How do we get global agreement? David Cameron believed it was by giving a lead. There is an issue here about reputation and being able to influence things. While we are in the European Union and saying, “You’ve got to ensure that all territories within the European Union comply with this”, and when we are in other global fora, we should be able to say that we will be acting on this. We know that the excuse of the overseas territories is often used by others to say, “If you’re not doing it there, why should we do it here?”. That is something that we have to address.

I absolutely understand the need to ensure that all the territories have the proper opportunity to consider this, but this is something that they have been acting on for some time. I respect the Minister’s undertaking to ensure that they have the necessary means as well as the necessary policy and advice.

Lord Northbrook Portrait Lord Northbrook
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When the noble Lord talks about the relevant means, does that mean he expects the UK Government to substitute the revenue that these overseas territories are going to lose? He may say that some dodgy money will go out there, but some reputable people with money out there will take their money elsewhere. Is he saying the UK Government will have to take their place with our duty of supporting these overseas territories?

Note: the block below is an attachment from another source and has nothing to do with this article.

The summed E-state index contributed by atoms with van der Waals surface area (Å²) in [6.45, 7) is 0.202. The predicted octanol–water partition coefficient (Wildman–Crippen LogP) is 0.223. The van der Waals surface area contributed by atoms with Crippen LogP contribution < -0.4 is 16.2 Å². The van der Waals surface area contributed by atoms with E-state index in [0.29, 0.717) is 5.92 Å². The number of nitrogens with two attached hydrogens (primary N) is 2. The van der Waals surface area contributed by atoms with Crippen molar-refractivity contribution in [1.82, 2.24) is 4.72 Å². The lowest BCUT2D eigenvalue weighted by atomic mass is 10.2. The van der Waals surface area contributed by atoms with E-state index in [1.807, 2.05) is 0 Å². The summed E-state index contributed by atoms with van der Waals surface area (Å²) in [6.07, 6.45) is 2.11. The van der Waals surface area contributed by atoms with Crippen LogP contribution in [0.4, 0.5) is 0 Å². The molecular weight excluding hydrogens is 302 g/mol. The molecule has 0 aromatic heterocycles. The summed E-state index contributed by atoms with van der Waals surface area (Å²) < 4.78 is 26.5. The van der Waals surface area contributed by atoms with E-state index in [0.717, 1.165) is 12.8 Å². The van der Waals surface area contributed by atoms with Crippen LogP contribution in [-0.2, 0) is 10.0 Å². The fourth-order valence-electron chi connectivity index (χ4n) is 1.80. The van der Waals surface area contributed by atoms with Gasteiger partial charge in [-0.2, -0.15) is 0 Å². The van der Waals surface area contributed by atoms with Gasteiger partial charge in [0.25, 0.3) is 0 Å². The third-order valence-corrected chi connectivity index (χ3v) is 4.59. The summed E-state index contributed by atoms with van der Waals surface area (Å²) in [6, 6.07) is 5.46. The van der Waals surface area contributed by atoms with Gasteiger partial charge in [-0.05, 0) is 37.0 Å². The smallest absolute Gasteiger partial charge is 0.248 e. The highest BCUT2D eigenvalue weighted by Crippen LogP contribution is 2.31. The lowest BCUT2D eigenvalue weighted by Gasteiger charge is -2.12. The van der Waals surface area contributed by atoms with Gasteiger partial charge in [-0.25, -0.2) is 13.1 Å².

Lord Collins of Highbury Portrait Lord Collins of Highbury
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I am grateful to the noble Lord for raising that point. We have been talking about money flowing out. We have had debates elsewhere. I have also spent time working in Gibraltar and I know that on financial matters—Bermuda is another good example—it has built its reputation on having proper transparency and controls. That is what we need to establish: that there is a good way of doing this that will help expand the industry. Reputational interests are incredibly important.

The noble and learned Lord, Lord Brown, is absolutely right that we do have time; the point was also addressed by the noble and learned Lord, Lord Mackay. We have had some considerable time already on this issue, but we have time to ensure that we can get everybody on board with this principle. The only way we will get global agreement is for the United Kingdom to go into those international fora and say, “No more—we need transparency”, because transparency is what will ensure that we can find all those activities, particularly tax avoidance.